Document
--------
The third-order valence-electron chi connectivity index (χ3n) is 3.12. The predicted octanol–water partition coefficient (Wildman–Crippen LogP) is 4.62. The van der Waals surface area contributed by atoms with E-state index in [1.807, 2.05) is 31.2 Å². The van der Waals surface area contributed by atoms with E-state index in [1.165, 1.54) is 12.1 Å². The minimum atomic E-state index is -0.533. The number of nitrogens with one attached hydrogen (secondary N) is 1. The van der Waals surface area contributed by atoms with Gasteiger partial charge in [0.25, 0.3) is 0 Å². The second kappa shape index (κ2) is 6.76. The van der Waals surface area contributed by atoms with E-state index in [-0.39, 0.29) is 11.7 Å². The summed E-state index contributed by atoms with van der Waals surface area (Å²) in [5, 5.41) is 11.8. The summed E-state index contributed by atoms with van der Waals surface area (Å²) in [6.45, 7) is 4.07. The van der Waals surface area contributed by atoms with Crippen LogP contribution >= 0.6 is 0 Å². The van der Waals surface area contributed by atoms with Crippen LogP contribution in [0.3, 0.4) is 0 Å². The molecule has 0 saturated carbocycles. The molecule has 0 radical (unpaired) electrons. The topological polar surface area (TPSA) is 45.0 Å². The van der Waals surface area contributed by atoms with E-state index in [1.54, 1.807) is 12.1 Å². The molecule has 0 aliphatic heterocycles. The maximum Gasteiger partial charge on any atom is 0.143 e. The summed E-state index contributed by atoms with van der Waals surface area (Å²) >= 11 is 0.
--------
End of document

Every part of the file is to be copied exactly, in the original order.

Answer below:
The third-order valence-electron chi connectivity index (χ3n) is 3.12. The predicted octanol–water partition coefficient (Wildman–Crippen LogP) is 4.62. The van der Waals surface area contributed by atoms with E-state index in [1.807, 2.05) is 31.2 Å². The van der Waals surface area contributed by atoms with E-state index in [1.165, 1.54) is 12.1 Å². The minimum atomic E-state index is -0.533. The number of nitrogens with one attached hydrogen (secondary N) is 1. The van der Waals surface area contributed by atoms with Gasteiger partial charge in [0.25, 0.3) is 0 Å². The second kappa shape index (κ2) is 6.76. The van der Waals surface area contributed by atoms with E-state index in [-0.39, 0.29) is 11.7 Å². The summed E-state index contributed by atoms with van der Waals surface area (Å²) in [5, 5.41) is 11.8. The summed E-state index contributed by atoms with van der Waals surface area (Å²) in [6.45, 7) is 4.07. The van der Waals surface area contributed by atoms with Crippen LogP contribution >= 0.6 is 0 Å². The van der Waals surface area contributed by atoms with Crippen LogP contribution in [0.3, 0.4) is 0 Å². The molecule has 0 saturated carbocycles. The molecule has 0 radical (unpaired) electrons. The topological polar surface area (TPSA) is 45.0 Å². The van der Waals surface area contributed by atoms with E-state index in [1.54, 1.807) is 12.1 Å². The molecule has 0 aliphatic heterocycles. The maximum Gasteiger partial charge on any atom is 0.143 e. The summed E-state index contributed by atoms with van der Waals surface area (Å²) >= 11 is 0.